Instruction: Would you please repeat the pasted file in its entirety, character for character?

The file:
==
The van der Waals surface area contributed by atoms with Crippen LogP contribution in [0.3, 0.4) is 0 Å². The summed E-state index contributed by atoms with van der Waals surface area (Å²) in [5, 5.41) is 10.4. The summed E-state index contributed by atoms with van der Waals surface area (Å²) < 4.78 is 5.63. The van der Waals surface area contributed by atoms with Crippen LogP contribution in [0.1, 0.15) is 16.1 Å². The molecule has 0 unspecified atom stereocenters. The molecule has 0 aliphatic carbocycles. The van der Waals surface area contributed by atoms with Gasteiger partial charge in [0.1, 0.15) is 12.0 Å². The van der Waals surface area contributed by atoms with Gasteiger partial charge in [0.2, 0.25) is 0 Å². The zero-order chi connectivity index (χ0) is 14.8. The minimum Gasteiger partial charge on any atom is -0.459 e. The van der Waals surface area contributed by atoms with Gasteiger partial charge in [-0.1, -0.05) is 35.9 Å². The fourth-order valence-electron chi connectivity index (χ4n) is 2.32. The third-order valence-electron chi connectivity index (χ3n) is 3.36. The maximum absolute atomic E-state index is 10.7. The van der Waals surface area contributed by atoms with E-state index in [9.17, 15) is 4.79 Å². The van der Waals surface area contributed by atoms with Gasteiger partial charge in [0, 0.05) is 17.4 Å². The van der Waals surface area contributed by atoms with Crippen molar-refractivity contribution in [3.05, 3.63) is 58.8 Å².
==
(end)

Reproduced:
The van der Waals surface area contributed by atoms with Crippen LogP contribution in [0.3, 0.4) is 0 Å². The summed E-state index contributed by atoms with van der Waals surface area (Å²) in [5, 5.41) is 10.4. The summed E-state index contributed by atoms with van der Waals surface area (Å²) < 4.78 is 5.63. The van der Waals surface area contributed by atoms with Crippen LogP contribution in [0.1, 0.15) is 16.1 Å². The molecule has 0 unspecified atom stereocenters. The molecule has 0 aliphatic carbocycles. The van der Waals surface area contributed by atoms with Gasteiger partial charge in [0.1, 0.15) is 12.0 Å². The van der Waals surface area contributed by atoms with Gasteiger partial charge in [0.2, 0.25) is 0 Å². The zero-order chi connectivity index (χ0) is 14.8. The minimum Gasteiger partial charge on any atom is -0.459 e. The van der Waals surface area contributed by atoms with Gasteiger partial charge in [-0.1, -0.05) is 35.9 Å². The fourth-order valence-electron chi connectivity index (χ4n) is 2.32. The third-order valence-electron chi connectivity index (χ3n) is 3.36. The maximum absolute atomic E-state index is 10.7. The van der Waals surface area contributed by atoms with E-state index in [9.17, 15) is 4.79 Å². The van der Waals surface area contributed by atoms with Gasteiger partial charge in [0, 0.05) is 17.4 Å². The van der Waals surface area contributed by atoms with Crippen molar-refractivity contribution in [3.05, 3.63) is 58.8 Å².